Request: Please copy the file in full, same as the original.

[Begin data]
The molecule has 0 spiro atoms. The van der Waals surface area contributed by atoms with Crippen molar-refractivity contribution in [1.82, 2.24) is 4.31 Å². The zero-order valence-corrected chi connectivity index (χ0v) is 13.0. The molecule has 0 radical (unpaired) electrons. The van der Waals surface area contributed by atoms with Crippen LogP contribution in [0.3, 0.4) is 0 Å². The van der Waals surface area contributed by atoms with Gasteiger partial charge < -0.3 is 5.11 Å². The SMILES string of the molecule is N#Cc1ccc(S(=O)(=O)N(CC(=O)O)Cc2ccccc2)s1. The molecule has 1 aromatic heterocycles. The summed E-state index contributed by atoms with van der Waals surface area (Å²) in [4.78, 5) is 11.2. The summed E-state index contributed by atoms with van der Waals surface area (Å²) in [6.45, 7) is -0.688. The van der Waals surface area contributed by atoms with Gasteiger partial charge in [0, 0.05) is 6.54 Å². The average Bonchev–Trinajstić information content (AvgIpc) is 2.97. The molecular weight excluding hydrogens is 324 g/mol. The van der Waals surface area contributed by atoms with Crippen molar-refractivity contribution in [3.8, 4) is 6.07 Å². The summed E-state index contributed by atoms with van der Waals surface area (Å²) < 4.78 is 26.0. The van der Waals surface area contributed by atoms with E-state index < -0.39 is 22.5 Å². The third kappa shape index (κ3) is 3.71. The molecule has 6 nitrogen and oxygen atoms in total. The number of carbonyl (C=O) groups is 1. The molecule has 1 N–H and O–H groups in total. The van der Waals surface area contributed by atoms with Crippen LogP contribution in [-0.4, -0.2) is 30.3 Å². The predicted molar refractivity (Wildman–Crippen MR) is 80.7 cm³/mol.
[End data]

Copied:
The molecule has 0 spiro atoms. The van der Waals surface area contributed by atoms with Crippen molar-refractivity contribution in [1.82, 2.24) is 4.31 Å². The zero-order valence-corrected chi connectivity index (χ0v) is 13.0. The molecule has 0 radical (unpaired) electrons. The van der Waals surface area contributed by atoms with Crippen LogP contribution in [0.3, 0.4) is 0 Å². The van der Waals surface area contributed by atoms with Gasteiger partial charge < -0.3 is 5.11 Å². The SMILES string of the molecule is N#Cc1ccc(S(=O)(=O)N(CC(=O)O)Cc2ccccc2)s1. The molecule has 1 aromatic heterocycles. The summed E-state index contributed by atoms with van der Waals surface area (Å²) in [4.78, 5) is 11.2. The summed E-state index contributed by atoms with van der Waals surface area (Å²) in [6.45, 7) is -0.688. The van der Waals surface area contributed by atoms with Gasteiger partial charge in [0, 0.05) is 6.54 Å². The average Bonchev–Trinajstić information content (AvgIpc) is 2.97. The molecular weight excluding hydrogens is 324 g/mol. The van der Waals surface area contributed by atoms with Crippen molar-refractivity contribution in [3.8, 4) is 6.07 Å². The summed E-state index contributed by atoms with van der Waals surface area (Å²) < 4.78 is 26.0. The van der Waals surface area contributed by atoms with E-state index < -0.39 is 22.5 Å². The third kappa shape index (κ3) is 3.71. The molecule has 6 nitrogen and oxygen atoms in total. The number of carbonyl (C=O) groups is 1. The molecule has 1 N–H and O–H groups in total. The van der Waals surface area contributed by atoms with Crippen LogP contribution in [-0.4, -0.2) is 30.3 Å². The predicted molar refractivity (Wildman–Crippen MR) is 80.7 cm³/mol.